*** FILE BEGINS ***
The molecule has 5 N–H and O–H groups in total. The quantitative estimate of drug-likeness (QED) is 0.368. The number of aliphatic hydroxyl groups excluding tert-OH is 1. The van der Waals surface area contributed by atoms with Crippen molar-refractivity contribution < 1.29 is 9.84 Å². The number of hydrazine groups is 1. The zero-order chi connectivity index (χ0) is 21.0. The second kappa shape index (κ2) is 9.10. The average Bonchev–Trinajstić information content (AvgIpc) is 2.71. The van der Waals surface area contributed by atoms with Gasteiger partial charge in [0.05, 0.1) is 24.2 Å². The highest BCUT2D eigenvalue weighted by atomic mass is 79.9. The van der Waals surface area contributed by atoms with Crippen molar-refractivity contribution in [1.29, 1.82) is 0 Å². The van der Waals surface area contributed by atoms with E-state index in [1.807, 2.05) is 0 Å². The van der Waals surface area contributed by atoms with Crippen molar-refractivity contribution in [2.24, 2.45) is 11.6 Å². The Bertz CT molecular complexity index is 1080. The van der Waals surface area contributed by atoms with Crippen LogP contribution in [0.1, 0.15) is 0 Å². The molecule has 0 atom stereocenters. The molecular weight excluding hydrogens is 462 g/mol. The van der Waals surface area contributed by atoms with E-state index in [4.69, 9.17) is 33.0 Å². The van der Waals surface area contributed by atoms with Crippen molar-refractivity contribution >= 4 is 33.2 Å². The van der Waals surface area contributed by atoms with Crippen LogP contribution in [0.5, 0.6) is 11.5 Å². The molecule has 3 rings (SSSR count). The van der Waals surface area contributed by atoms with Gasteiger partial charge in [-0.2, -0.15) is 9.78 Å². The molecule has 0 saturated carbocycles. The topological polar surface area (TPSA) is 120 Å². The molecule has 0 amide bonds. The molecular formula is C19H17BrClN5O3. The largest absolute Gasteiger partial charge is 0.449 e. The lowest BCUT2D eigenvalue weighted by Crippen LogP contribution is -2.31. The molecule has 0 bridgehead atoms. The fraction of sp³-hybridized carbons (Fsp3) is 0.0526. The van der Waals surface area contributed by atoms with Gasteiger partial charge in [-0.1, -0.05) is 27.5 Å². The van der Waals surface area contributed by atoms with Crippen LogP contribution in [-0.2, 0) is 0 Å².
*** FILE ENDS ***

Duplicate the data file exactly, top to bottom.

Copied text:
The molecule has 5 N–H and O–H groups in total. The quantitative estimate of drug-likeness (QED) is 0.368. The number of aliphatic hydroxyl groups excluding tert-OH is 1. The van der Waals surface area contributed by atoms with Crippen molar-refractivity contribution < 1.29 is 9.84 Å². The number of hydrazine groups is 1. The zero-order chi connectivity index (χ0) is 21.0. The second kappa shape index (κ2) is 9.10. The average Bonchev–Trinajstić information content (AvgIpc) is 2.71. The van der Waals surface area contributed by atoms with Gasteiger partial charge in [0.05, 0.1) is 24.2 Å². The highest BCUT2D eigenvalue weighted by atomic mass is 79.9. The van der Waals surface area contributed by atoms with Crippen molar-refractivity contribution in [1.29, 1.82) is 0 Å². The van der Waals surface area contributed by atoms with E-state index in [1.807, 2.05) is 0 Å². The van der Waals surface area contributed by atoms with Crippen molar-refractivity contribution in [2.24, 2.45) is 11.6 Å². The Bertz CT molecular complexity index is 1080. The van der Waals surface area contributed by atoms with Crippen LogP contribution in [0.1, 0.15) is 0 Å². The molecule has 0 atom stereocenters. The molecular weight excluding hydrogens is 462 g/mol. The van der Waals surface area contributed by atoms with E-state index in [4.69, 9.17) is 33.0 Å². The van der Waals surface area contributed by atoms with Crippen molar-refractivity contribution >= 4 is 33.2 Å². The van der Waals surface area contributed by atoms with Crippen LogP contribution in [0.5, 0.6) is 11.5 Å². The molecule has 3 rings (SSSR count). The van der Waals surface area contributed by atoms with Gasteiger partial charge in [-0.2, -0.15) is 9.78 Å². The molecule has 0 saturated carbocycles. The topological polar surface area (TPSA) is 120 Å². The molecule has 0 amide bonds. The molecular formula is C19H17BrClN5O3. The largest absolute Gasteiger partial charge is 0.449 e. The lowest BCUT2D eigenvalue weighted by Crippen LogP contribution is -2.31. The molecule has 0 bridgehead atoms. The fraction of sp³-hybridized carbons (Fsp3) is 0.0526. The van der Waals surface area contributed by atoms with Gasteiger partial charge in [-0.1, -0.05) is 27.5 Å². The van der Waals surface area contributed by atoms with Crippen LogP contribution in [-0.2, 0) is 0 Å².